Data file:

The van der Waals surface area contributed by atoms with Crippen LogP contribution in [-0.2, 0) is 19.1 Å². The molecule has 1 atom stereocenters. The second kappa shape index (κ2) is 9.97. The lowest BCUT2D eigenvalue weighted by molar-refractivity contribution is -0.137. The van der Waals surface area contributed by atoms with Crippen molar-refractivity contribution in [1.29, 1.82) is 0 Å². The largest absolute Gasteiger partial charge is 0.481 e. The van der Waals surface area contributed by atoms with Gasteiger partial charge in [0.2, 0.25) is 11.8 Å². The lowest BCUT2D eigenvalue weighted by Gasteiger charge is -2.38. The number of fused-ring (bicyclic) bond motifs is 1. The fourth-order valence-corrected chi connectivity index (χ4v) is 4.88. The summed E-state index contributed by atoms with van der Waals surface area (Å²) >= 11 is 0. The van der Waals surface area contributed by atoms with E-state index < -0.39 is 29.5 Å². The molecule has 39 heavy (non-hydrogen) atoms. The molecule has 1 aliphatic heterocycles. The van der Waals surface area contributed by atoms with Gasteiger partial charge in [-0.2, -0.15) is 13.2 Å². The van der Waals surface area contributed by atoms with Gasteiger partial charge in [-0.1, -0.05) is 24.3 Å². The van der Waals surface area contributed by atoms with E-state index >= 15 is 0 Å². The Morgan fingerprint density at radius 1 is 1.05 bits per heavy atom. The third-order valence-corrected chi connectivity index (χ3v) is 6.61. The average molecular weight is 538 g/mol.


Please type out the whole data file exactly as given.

The van der Waals surface area contributed by atoms with Crippen LogP contribution in [-0.2, 0) is 19.1 Å². The molecule has 1 atom stereocenters. The second kappa shape index (κ2) is 9.97. The lowest BCUT2D eigenvalue weighted by molar-refractivity contribution is -0.137. The van der Waals surface area contributed by atoms with Crippen molar-refractivity contribution in [1.29, 1.82) is 0 Å². The largest absolute Gasteiger partial charge is 0.481 e. The van der Waals surface area contributed by atoms with Gasteiger partial charge in [0.2, 0.25) is 11.8 Å². The lowest BCUT2D eigenvalue weighted by Gasteiger charge is -2.38. The number of fused-ring (bicyclic) bond motifs is 1. The fourth-order valence-corrected chi connectivity index (χ4v) is 4.88. The summed E-state index contributed by atoms with van der Waals surface area (Å²) >= 11 is 0. The van der Waals surface area contributed by atoms with E-state index < -0.39 is 29.5 Å². The molecule has 39 heavy (non-hydrogen) atoms. The molecule has 1 aliphatic heterocycles. The van der Waals surface area contributed by atoms with Gasteiger partial charge in [-0.2, -0.15) is 13.2 Å². The van der Waals surface area contributed by atoms with Gasteiger partial charge in [-0.1, -0.05) is 24.3 Å². The van der Waals surface area contributed by atoms with E-state index >= 15 is 0 Å². The Morgan fingerprint density at radius 1 is 1.05 bits per heavy atom. The third-order valence-corrected chi connectivity index (χ3v) is 6.61. The average molecular weight is 538 g/mol.